John L. Neumeyer, PhD, who worked as director of Medicinal Chemistry at McLean Hospital for 24 years until his retirement two years ago, passed away on Thursday, February 16. He was 92.
Neumeyer escaped Nazi Germany with his mother and sister at the age of nine, just before the start of World War II. Soon after arriving in the United States in 1945, Neumeyer was orphaned at the age of 15.
A gifted student, he graduated from the Bronx High School of Science in 1948 and Columbia University in 1952.
He served in the U.S. Army during the Korean War from 1953 to 1955 and earned his doctorate in medicinal chemistry from the University of Wisconsin in 1961.
Neumeyer’s career-long research led to better understanding of neurological diseases. He also held many public service positions, including state and national advisory committees, professional boards, and the Eagle Scout (Queen’s Badge).
A distinguished academic with a kind heart and keen sense of humor, Neumeyer held a visiting scientist appointment at McLean beginning in 1985 and joined the McLean staff as director of Medical Chemistry in 1996.
He collaborated on hundreds of scientific publications, many with Ross J. Baldessarini, MD, director of McLean’s International Consortium for Bipolar and Psychotic Disorders Research.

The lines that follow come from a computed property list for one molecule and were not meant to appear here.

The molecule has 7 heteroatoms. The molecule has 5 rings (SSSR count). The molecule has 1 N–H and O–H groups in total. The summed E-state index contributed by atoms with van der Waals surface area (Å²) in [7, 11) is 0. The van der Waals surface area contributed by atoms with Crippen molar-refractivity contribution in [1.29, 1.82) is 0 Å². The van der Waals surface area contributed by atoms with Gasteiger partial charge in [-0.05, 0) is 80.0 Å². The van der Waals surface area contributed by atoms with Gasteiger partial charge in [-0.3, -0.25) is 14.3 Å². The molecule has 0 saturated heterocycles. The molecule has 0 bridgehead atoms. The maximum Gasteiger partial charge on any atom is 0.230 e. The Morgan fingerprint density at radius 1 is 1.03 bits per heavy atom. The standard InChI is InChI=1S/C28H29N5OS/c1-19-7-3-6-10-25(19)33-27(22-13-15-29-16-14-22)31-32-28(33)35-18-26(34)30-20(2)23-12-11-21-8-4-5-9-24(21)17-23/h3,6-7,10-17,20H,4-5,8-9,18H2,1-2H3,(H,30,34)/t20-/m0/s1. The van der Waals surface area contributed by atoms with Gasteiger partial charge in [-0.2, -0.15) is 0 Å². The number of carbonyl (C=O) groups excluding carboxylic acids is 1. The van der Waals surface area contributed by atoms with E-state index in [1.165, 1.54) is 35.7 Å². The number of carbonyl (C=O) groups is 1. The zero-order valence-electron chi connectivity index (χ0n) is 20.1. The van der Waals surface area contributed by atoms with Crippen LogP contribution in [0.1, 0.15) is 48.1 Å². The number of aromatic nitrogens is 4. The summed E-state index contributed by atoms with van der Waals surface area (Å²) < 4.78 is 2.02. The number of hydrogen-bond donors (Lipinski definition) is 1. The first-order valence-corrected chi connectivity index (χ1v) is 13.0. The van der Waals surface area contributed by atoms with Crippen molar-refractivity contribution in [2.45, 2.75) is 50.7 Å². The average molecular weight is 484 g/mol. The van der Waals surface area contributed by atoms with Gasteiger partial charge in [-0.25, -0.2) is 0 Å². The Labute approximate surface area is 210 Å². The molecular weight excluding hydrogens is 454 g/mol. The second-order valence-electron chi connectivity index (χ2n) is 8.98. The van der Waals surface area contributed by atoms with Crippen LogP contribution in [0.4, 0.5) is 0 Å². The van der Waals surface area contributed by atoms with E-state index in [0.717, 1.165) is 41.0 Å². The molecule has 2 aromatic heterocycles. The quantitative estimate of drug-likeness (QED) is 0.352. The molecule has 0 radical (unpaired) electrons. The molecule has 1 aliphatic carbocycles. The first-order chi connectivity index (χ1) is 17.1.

Neumeyer was also a dedicated teacher and mentor at McLean. He supervised and mentored 16 post-doctoral fellows and visiting scientists during his tenure, including many from abroad.
Neumeyer was a gracious colleague, a beloved professor, and a generous friend. He also was a consummate scientist who thoroughly enjoyed his work and his collegial relationships, first at Northeastern University and later at McLean Hospital.
Innovative as well as enterprising, his numerous accomplishments ranged from the development of novel packaging to permit easy sterilization of suture material—an invention which is still in use today—to the creation and direction of Northeastern’s thriving PhD program in medicinal chemistry, and, in his later years at McLean, to the synthesis and development of highly promising radiotracer neurochemicals to identify and monitor the progression of Parkinson’s disease.
His crowning achievement was the development of DATscan, a SPECT radiotracer that is used clinically to aid in the diagnosis of Parkinson’s disease.
During his distinguished career, Neumeyer also founded and successfully operated Research Biochemicals Inc., later purchased by Sigma Aldrich, to address the need for a reliable commercial source of psychoactive compounds for psychopharmacology and neuroscience research.
As with his own accomplishments in the laboratory, Neumeyer derived great satisfaction from being able to provide these tools for research to his scientific community.
A funeral service at Temple Shir Tikva and burial in North Cemetery, both in Wayland, Massachusetts, were held on Sunday, February 19.